Tanzanian Beaches 085

To explore Tanzanian beaches it is time to drive to the coast. We have heard from a great place, on the Indian Ocean. Beach Crab Resort – there we want to go.

Tanzanian Beaches
Road near the Beach

The drive through the Usambara Mountains is beautiful, it is pleasantly cool, so we drive the switchbacks relaxed, through small villages – really enjoy it. The public bus makes a stop here – traders try to sell their goods to the passengers.

From the main road a good gravel road branches to the ocean. We need to go to Pangani town, go there on a ferry. We are the first on the ferry and have to wait a bit.

Tanzanian Beaches
Ferry to Pangani

Interesting is the buzz at the ferry, the pedestrian must leave first the ship, then the vehicles. Everything is done quietly and calmly. No one here knows hectic. Now it’s our turn. Only a few vehicles fit on it. No problem, because the ferry shuttles back and forth, driving time about 10 minutes. And now we are almost there. The flow is pretty remarkable. Here Pangani river flows into the sea. Slowly, the captain aproaches the concrete ramp.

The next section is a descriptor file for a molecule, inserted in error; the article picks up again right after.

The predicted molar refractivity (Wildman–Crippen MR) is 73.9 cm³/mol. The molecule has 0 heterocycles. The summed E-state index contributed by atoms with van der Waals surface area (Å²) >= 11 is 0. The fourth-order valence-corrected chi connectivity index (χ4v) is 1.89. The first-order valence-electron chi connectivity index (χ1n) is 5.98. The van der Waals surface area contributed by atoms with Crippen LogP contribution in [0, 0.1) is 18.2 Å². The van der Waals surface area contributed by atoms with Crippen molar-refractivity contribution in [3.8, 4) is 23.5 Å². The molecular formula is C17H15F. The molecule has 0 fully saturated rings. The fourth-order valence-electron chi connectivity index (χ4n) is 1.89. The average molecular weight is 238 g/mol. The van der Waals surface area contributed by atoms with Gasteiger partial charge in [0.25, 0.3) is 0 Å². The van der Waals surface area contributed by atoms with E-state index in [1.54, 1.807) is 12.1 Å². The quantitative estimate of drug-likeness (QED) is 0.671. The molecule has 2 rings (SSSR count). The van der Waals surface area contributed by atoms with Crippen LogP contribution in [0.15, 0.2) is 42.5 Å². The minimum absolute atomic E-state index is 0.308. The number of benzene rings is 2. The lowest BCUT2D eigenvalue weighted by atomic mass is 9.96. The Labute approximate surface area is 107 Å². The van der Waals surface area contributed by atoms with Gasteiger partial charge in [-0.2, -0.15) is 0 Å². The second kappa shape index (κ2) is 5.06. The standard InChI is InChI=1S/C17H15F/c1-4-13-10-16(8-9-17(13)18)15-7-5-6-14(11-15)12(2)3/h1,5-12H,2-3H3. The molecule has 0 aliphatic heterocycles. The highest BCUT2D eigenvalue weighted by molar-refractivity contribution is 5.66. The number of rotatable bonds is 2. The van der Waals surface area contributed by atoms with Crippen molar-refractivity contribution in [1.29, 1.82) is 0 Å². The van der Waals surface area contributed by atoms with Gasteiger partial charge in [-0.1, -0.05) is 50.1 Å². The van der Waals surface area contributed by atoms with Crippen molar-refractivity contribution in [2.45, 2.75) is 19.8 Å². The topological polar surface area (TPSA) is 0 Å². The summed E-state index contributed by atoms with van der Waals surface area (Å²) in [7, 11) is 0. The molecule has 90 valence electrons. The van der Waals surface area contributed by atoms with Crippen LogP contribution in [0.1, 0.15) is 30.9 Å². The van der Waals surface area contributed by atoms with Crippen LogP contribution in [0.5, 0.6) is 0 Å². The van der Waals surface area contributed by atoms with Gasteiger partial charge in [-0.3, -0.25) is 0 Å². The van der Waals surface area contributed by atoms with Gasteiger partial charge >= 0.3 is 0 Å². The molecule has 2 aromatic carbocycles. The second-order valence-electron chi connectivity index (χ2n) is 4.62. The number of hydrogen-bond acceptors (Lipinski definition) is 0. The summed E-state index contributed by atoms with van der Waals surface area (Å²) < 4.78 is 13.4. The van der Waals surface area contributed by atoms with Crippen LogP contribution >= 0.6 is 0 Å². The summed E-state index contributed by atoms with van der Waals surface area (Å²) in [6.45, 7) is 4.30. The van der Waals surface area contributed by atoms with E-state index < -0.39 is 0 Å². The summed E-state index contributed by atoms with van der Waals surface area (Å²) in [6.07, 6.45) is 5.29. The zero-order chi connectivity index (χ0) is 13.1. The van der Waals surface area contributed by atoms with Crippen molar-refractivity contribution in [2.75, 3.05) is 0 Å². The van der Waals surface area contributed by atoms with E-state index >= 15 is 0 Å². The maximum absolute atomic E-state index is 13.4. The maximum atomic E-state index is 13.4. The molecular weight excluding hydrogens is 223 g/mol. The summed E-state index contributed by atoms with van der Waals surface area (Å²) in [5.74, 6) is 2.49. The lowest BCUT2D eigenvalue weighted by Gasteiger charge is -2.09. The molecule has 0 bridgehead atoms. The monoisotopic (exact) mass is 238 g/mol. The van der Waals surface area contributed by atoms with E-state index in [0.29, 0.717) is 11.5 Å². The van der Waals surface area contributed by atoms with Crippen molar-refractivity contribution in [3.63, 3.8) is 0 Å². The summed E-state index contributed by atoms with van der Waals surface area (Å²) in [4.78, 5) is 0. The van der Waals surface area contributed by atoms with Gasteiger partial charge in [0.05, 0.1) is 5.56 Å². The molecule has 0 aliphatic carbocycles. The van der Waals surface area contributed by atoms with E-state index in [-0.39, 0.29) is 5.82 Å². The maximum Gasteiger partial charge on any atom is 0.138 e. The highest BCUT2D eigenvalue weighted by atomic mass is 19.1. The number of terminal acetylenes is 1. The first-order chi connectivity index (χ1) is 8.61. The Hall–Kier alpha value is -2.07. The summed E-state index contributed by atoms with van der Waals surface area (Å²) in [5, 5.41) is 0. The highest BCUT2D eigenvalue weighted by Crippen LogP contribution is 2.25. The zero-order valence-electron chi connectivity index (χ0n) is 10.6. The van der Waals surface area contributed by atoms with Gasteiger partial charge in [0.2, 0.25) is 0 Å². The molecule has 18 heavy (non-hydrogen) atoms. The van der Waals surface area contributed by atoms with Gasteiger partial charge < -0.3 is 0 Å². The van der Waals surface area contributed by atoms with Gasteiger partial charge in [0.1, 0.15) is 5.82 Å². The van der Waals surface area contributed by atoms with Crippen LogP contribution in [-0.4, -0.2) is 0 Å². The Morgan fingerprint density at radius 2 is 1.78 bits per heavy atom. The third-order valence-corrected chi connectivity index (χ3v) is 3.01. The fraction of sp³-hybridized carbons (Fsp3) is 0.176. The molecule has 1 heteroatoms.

Tanzanian Beaches
Beach Crab Resort Campsite

And once again we are in a paradise. The palm trees provide shade, the sandy Pangani beach is doing well on the feet and the sea less than 10 meters away. We decide to spend a few days.

Tanzanian Beaches
Tanzanian Beaches

Tanzanian Beaches
Tanzanian Beaches – at the campsite

We can not spend the rest of our lives at Tanzanian beaches so it goes on after a few days.

Tanzanian Beaches
Tara enjoys as well

Tanzanian Beaches
Tanzanian Beach Camp

At a stall we buy chapati, which are like omlettes but taste like bread and can be rolled. Delicious breakfast. As always, Tara is waiting impatiently. She loves chapati.

Chapati is not originally an African dish, but it has become a popular food in many parts of Africa due to historical and cultural influences. African chapati is usually made using a similar recipe as the Indian version but may have some variations depending on the region.

In East Africa, for example, chapati is a popular street food and is often made with a mixture of wheat and maize flour. The dough is rolled out thinly, and the chapati is cooked on a flat griddle with a little oil or butter until it is golden brown on both sides.

In West Africa, chapati is sometimes made with cassava flour instead of wheat flour, giving it a slightly different flavor and texture. Some versions of African chapati may also include spices such as cumin or coriander, which give it a distinctive taste.

Overall, African chapati is a delicious and versatile food that is enjoyed by many people in different parts of the continent.

Back on the ferry.

Tanzanian Beaches